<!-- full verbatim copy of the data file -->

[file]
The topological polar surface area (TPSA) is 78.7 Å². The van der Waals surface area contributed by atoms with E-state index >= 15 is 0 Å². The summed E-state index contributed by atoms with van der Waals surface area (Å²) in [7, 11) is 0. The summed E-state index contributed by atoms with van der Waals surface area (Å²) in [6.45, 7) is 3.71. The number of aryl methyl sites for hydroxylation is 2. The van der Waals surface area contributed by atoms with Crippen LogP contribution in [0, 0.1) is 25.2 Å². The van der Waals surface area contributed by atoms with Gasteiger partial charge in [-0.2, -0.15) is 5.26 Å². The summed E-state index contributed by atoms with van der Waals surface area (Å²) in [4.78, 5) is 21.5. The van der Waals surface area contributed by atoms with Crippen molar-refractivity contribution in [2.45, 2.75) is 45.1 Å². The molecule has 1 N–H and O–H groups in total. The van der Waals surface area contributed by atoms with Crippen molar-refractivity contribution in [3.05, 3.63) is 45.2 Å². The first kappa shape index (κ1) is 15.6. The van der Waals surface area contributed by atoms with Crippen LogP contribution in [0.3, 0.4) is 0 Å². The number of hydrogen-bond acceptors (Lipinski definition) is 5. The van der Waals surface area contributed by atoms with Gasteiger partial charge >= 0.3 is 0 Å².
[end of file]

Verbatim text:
The topological polar surface area (TPSA) is 78.7 Å². The van der Waals surface area contributed by atoms with E-state index >= 15 is 0 Å². The summed E-state index contributed by atoms with van der Waals surface area (Å²) in [7, 11) is 0. The summed E-state index contributed by atoms with van der Waals surface area (Å²) in [6.45, 7) is 3.71. The number of aryl methyl sites for hydroxylation is 2. The van der Waals surface area contributed by atoms with Crippen LogP contribution in [0, 0.1) is 25.2 Å². The van der Waals surface area contributed by atoms with Gasteiger partial charge in [-0.2, -0.15) is 5.26 Å². The summed E-state index contributed by atoms with van der Waals surface area (Å²) in [4.78, 5) is 21.5. The van der Waals surface area contributed by atoms with Crippen molar-refractivity contribution in [2.45, 2.75) is 45.1 Å². The molecule has 1 N–H and O–H groups in total. The van der Waals surface area contributed by atoms with Crippen molar-refractivity contribution in [3.05, 3.63) is 45.2 Å². The first kappa shape index (κ1) is 15.6. The van der Waals surface area contributed by atoms with Crippen LogP contribution in [0.3, 0.4) is 0 Å². The number of hydrogen-bond acceptors (Lipinski definition) is 5. The van der Waals surface area contributed by atoms with Gasteiger partial charge >= 0.3 is 0 Å².